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04-03-2017 ·

Educators and Business Leaders See Missing Link for Workforce Development: Government

All columnists should take their own advice regularly if for no other reason than to show some empathy for their readers. In past columns, I’ve posited ideas for how business and higher education can work together to develop tomorrow’s workforce today. Those columns encouraged CLOs to reach out to their counterparts in higher education.

I decided to do some of this outreach myself recently and worked with Wayne Smutz, Dean of Continuing Education and UCLA Extension at the University of California Los Angeles, to put together an event to bring together businesses and academic leaders to discuss innovation and creating jobs. Dr. Smutz leads the academics, finances and operations for a $54.5-million enterprise; he receives no state or campus funding. So he’s learned how to bring people together to get things done. Convincing as many high-ranking executives and their counterparts in higher education as possible to meet around a table is something Dr. Smutz encourages. He finds one-on-one meetings move audacious agendas too slowly.

The conversations I was part of during our four-hour event focused on how best to build workforce skills. We looked at ways to bring high school students into higher education; these are students, some from low-income areas, who may never have considered STEM careers. With business leaders around the table, we were able to start outlining what it would take to get these students qualified to fill jobs that California employers have openings for now and, in all likelihood, into the future. According to Dr. Smutz, it’s easier to advance a cause if you’re solving problems in real-time. I saw the beginnings of that at our meeting. And I also saw the group propel its conversation forward on the spot with the creation of a LinkedIn group for participants to keep formulating and exchanging ideas.

As excited as I am to say this sort of approach works, especially when you put a few months of planning and a decidedly focused agenda in place, I learned there’s a missing link. Here’s what I mean: Government leaders are part of the workforce conversation. In San Diego, for example, Dean Joe Shapiro of the San Diego State University College of Extended Studies recently brought together leaders from academia, business and government to spark conversations about workforce innovation. Like Smutz, Dr. Shapiro sees these roundtables as an important way to create a space for collaboration.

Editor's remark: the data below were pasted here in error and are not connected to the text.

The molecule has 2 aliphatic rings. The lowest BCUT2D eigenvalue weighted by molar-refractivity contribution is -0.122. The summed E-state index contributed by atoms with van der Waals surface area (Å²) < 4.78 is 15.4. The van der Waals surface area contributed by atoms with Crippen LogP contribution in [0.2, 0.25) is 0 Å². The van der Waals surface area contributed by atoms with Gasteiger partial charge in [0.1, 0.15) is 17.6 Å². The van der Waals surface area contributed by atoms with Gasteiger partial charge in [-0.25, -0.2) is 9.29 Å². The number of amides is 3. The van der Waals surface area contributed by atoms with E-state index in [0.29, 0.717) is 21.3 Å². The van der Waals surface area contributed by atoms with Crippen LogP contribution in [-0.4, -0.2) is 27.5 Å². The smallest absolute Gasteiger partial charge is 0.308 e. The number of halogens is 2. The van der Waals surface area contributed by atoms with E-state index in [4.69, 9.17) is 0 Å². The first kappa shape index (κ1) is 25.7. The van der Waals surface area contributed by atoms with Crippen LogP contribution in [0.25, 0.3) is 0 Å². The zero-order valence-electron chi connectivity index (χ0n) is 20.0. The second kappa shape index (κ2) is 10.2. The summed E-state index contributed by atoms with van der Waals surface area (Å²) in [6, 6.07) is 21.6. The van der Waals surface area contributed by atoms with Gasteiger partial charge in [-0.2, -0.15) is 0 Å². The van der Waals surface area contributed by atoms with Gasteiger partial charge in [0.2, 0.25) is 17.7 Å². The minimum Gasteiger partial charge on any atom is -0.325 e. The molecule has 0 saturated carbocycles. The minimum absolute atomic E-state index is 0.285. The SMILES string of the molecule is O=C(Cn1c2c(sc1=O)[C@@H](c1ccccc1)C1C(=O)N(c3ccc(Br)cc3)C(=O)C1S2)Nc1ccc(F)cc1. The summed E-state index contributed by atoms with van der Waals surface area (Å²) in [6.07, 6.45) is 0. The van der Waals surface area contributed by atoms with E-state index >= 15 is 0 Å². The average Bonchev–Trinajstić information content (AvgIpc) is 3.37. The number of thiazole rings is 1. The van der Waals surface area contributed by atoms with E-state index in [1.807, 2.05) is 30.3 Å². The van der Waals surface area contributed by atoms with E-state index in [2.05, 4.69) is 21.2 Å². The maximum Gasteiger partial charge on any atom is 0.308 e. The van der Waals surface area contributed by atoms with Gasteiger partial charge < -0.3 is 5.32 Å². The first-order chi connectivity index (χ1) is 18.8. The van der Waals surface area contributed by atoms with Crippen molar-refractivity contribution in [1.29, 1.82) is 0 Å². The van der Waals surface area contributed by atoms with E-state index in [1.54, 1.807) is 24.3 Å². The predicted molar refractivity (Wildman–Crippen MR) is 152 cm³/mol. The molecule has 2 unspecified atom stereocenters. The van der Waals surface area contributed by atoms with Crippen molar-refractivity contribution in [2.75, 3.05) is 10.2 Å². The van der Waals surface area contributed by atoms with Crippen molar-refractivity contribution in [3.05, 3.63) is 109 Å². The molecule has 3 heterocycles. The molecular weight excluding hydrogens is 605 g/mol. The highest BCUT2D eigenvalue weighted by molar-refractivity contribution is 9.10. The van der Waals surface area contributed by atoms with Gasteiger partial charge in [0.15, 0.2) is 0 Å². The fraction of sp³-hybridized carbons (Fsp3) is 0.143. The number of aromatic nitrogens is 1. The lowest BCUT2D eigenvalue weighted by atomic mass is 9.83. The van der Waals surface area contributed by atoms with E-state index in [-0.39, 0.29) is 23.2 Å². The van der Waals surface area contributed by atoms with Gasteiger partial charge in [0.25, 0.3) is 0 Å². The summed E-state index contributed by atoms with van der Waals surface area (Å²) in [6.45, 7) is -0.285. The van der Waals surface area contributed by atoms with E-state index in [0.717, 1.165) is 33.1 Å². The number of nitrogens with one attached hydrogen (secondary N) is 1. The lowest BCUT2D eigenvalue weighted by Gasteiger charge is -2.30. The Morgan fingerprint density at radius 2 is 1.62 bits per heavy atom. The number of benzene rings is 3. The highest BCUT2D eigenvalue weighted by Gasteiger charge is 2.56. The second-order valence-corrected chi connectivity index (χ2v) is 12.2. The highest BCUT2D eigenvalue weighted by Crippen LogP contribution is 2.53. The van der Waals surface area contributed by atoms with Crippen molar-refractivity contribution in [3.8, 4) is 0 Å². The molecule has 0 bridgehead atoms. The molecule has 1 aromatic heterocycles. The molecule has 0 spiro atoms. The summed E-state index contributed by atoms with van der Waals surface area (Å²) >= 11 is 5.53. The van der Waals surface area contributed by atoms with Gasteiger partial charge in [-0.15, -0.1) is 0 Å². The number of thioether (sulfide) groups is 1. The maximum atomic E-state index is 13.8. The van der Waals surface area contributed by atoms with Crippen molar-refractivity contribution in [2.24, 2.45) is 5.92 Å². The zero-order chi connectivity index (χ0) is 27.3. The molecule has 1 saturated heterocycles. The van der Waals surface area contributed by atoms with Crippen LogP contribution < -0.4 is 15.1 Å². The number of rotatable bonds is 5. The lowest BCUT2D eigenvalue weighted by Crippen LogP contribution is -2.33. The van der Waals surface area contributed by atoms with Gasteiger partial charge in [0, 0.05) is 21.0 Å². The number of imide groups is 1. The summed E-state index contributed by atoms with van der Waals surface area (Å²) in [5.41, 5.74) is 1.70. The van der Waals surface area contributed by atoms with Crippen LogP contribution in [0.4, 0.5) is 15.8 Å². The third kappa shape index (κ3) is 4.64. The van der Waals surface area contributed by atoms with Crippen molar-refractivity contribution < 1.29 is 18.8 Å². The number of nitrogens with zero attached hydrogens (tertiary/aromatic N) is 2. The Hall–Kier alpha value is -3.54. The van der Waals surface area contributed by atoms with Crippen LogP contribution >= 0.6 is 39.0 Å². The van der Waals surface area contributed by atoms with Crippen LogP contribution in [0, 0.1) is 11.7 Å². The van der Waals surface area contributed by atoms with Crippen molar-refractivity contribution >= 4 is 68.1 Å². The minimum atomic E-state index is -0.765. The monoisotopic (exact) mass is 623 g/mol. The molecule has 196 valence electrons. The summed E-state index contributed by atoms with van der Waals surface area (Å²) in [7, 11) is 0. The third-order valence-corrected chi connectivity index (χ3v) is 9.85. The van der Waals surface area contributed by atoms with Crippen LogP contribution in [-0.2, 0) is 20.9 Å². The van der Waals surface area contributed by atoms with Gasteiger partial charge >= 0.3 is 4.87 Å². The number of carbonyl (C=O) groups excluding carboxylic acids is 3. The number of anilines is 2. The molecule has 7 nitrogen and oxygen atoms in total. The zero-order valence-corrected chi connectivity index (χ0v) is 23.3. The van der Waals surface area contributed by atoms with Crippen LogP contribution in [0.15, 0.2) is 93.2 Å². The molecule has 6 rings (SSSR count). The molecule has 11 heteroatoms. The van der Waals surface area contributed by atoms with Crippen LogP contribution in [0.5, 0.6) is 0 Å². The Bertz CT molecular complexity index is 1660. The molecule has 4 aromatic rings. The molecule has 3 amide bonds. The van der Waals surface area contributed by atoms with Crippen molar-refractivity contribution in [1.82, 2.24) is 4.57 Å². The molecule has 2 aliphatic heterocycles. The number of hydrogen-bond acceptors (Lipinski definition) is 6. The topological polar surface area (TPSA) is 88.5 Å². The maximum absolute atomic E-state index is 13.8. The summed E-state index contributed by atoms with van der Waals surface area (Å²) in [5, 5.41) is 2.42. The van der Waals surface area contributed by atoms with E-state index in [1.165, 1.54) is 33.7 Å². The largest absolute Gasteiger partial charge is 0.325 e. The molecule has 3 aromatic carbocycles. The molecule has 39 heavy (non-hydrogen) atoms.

In San Diego, Mayor Kevin L. Faulconer has noted the “growing chasm between good paying, middle-class job openings and workers with the skills to fill them.” A lot of big city mayors echo this problem. But with the cooperation of businesses like Qualcomm and the San Diego Community College District, Faulconer launched his OpportunityWORKS taskforce to focus business and education on five careers that promise higher pay and growth for San Diegans. The taskforce also teamed up with business leaders to give students, especially in minority neighborhoods, a taste of STEM education and high-tech careers. One way this is being done is by opening labs inspired by the Qualcomm® Thinkabit Lab™, which brings 6th- to 8th-grade students from all backgrounds into a facility to learn about programming, robotics, and how an office works.

The San Diego mayor’s aim is aligned with what business leaders want and higher education can provide: educated workers. For example, roundtable discussions between San Diego’s government officials, business leaders and educators, spurred Faulconer to create economic incentives for companies in advanced manufacturing, healthcare and IT among others, to open or expand operations in low-to-moderate income neighborhoods. Educators see this as a way to expose students to what kind of jobs are available, which, in turn, sparks an interest in studying. Businesses become visible to an entire pool of potential employees who, with the right instruction, can fill out the workforce rosters at these firms in the years ahead.

The catalyst for arranging these types of meetings can and should be the CLO. In the meeting I was part of with Dr. Smutz, CLOs were at the table. But there’s no reason CLOs can’t be orchestrating the meetings.

Any savvy government official understands the importance of keeping businesses on the tax rolls. Higher education sees each company as the punctuation mark for a student’s course of study. CLOs are uniquely qualified to tell both politicians and academics what’s needed in the way of support.

 

This column was originally published in CLO.